Mom cuts her cholesterol pill in half. At
seventy-eight, she’s enjoyed a long life with little health trouble,
except for “some cholesterol.” Medicare and supplemental insurance
take care of approximately thirty days worth of medication. She
dislikes paying for something she considers an unnecessary expense
when her husband has to fill his blood pressure pills monthly, and
sometimes more often when the dosage must be adjusted.
Caregivers may shake their heads and argue with their loved ones
over monitoring cholesterol, but depending on age and situation, the
effects vary. In patients over eighty years of age, there may be an
increased risk of problems, more predominantly in women than men.
Muscles can break down in a toxic reaction to some cholesterol
medications, and increased loss of thought processes can also figure
in as a down side.
Most individuals on cholesterol medication have “too much” or “the
wrong kind” of cholesterol. Yet, some individuals manufacture
smaller amounts, just as some people overproduce. While patients and
caregivers may cheer at low numbers, there are studies out there
which question typical findings. A University of Padua, Italy study
(approximately 2006) reported that higher levels of LDL (low density
lipoproteins, or “the bad one”) appear to be associated with a lower
risk of mortality.
Caregoverning Instead of Giving
Loving the special individuals who have entrusted their lives to us
often means we have to make and follow through with decisions.
Putting health issues into the hands of medical personnel takes away
some stress. At some point, we still have to educate ourselves on
medications and their effects. We may disagree with a current course
of treatment, but because it is medically necessary, we need to have
the loved one follow through. This is where caregoverning takes
If the doctor has determined that Mom’s dosage of cholesterol
medication is needed to get it into lower, safer ranges (and Mom
won’t change her diet or cheats), we may need to insist on her
taking the full pill. If arguments like money for medication come
up, we can devote a 20-minute interval to checking around for
cheaper prescriptions, or find out if there are three-month supplies
available at lower cost.
Unless we’re responsible for administering the medication, we may
not be able to determine whether our loved one is taking the correct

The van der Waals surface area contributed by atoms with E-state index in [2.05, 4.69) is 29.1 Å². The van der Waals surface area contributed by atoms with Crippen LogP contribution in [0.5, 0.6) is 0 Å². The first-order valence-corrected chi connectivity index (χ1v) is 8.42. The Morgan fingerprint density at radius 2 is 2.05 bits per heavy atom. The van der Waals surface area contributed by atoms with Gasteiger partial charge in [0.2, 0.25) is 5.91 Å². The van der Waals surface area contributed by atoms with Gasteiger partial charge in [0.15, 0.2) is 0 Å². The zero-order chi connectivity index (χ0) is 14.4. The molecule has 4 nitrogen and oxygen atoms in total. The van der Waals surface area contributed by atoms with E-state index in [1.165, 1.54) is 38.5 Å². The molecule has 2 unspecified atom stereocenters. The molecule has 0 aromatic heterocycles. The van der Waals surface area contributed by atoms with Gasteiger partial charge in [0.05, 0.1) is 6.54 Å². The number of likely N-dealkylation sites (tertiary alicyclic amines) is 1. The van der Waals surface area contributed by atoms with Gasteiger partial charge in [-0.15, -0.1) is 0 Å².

amount. An important step toward finding that information out is
listening to why the medication isn’t being taken correctly.
Financial and mental rationalizations will vary, but accepting that
they have validity is a step in the right direction.
Once we find out why the medication is being taken improperly, we
can institute temporary guidance to make sure things are done
properly, but still allow our loved one some autonomy.
A Solution For Every Problem
In some cases, timed dosage vials will work. Other options include
weekly/hourly pill dividers. Caregiver and loved one can count the
pills out together if possible, so the elder will understand where
the medication is going. The remaining prescription can be placed
safely away so that pills are not “returned” or taken more than
Only in severe cases of high cholesterol and/or poorly compliant
elders should the caregiver intervene and discuss medication changes
with the doctor. If you cannot stop your loved one from cutting up
the pills, ask the doctor if the next higher dosage is a compromise.
Then, the pills can be cut while the correct dosage is taken. This
is probably the most extreme measure, but some individuals ask their
doctors for these types of prescriptions to save on cost. They will
still receive a 30-day dose (dispensing 30 pills with the order
reading to take one-half of a pill). By cutting the pills in half,
the medication will last longer. Be aware that all insurances check
between doctor’s notes and prescriptions, and this may not be an
Some physicians may be willing to incorporate “natural” supplements
to decrease cholesterol, in conjunction with prescription therapy.
Discuss the options of flax seed and other supplements before adding
these to your loved one’s regimen.
The Goal is Cooperation
Remind your loved one how much they mean to you, and how important
it is to everyone in the family that they stay healthy. Medication
to lower cholesterol is relatively new, and some elders come from a
time long before that. Enhance their cooperation by telling them how
glad you are they are around, whether or not it is time for a pill.
to our weekly e-newsletter